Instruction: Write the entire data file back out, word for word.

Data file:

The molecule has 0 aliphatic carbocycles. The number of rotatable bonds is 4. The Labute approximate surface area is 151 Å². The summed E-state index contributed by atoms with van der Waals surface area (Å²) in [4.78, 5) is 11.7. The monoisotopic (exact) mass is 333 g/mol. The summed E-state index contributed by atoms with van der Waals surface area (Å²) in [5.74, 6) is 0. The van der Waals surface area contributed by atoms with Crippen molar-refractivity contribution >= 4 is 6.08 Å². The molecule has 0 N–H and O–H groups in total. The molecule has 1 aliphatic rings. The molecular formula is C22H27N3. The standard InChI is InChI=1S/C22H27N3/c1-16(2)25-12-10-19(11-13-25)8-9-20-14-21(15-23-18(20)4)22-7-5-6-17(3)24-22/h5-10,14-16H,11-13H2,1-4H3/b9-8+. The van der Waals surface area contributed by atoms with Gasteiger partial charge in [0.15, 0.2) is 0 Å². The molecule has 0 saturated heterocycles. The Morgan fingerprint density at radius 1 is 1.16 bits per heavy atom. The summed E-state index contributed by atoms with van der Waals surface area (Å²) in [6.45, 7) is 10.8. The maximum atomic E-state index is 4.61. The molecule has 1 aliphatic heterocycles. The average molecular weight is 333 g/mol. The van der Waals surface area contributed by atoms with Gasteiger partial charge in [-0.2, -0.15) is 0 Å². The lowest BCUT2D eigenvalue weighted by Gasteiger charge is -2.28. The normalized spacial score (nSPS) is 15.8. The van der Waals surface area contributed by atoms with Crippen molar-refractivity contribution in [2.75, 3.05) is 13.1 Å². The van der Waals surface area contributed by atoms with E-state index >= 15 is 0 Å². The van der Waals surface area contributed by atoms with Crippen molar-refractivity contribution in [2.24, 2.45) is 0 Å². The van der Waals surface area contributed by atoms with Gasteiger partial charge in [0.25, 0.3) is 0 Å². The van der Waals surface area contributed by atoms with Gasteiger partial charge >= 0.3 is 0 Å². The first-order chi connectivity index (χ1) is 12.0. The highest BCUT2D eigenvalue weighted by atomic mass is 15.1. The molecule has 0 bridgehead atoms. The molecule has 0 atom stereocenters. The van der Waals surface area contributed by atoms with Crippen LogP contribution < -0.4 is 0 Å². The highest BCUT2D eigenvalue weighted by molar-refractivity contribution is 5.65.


The molecule has 0 aliphatic carbocycles. The number of rotatable bonds is 4. The Labute approximate surface area is 151 Å². The summed E-state index contributed by atoms with van der Waals surface area (Å²) in [4.78, 5) is 11.7. The monoisotopic (exact) mass is 333 g/mol. The summed E-state index contributed by atoms with van der Waals surface area (Å²) in [5.74, 6) is 0. The van der Waals surface area contributed by atoms with Crippen molar-refractivity contribution >= 4 is 6.08 Å². The molecule has 0 N–H and O–H groups in total. The molecule has 1 aliphatic rings. The molecular formula is C22H27N3. The standard InChI is InChI=1S/C22H27N3/c1-16(2)25-12-10-19(11-13-25)8-9-20-14-21(15-23-18(20)4)22-7-5-6-17(3)24-22/h5-10,14-16H,11-13H2,1-4H3/b9-8+. The van der Waals surface area contributed by atoms with Gasteiger partial charge in [0.15, 0.2) is 0 Å². The molecule has 0 saturated heterocycles. The Morgan fingerprint density at radius 1 is 1.16 bits per heavy atom. The summed E-state index contributed by atoms with van der Waals surface area (Å²) in [6.45, 7) is 10.8. The maximum atomic E-state index is 4.61. The molecule has 1 aliphatic heterocycles. The average molecular weight is 333 g/mol. The van der Waals surface area contributed by atoms with Gasteiger partial charge in [-0.2, -0.15) is 0 Å². The lowest BCUT2D eigenvalue weighted by Gasteiger charge is -2.28. The normalized spacial score (nSPS) is 15.8. The van der Waals surface area contributed by atoms with Crippen molar-refractivity contribution in [2.75, 3.05) is 13.1 Å². The van der Waals surface area contributed by atoms with E-state index >= 15 is 0 Å². The van der Waals surface area contributed by atoms with Crippen molar-refractivity contribution in [2.24, 2.45) is 0 Å². The van der Waals surface area contributed by atoms with Gasteiger partial charge in [0.25, 0.3) is 0 Å². The van der Waals surface area contributed by atoms with Gasteiger partial charge >= 0.3 is 0 Å². The first-order chi connectivity index (χ1) is 12.0. The highest BCUT2D eigenvalue weighted by atomic mass is 15.1. The molecule has 0 bridgehead atoms. The molecule has 0 atom stereocenters. The van der Waals surface area contributed by atoms with Crippen LogP contribution < -0.4 is 0 Å². The highest BCUT2D eigenvalue weighted by molar-refractivity contribution is 5.65.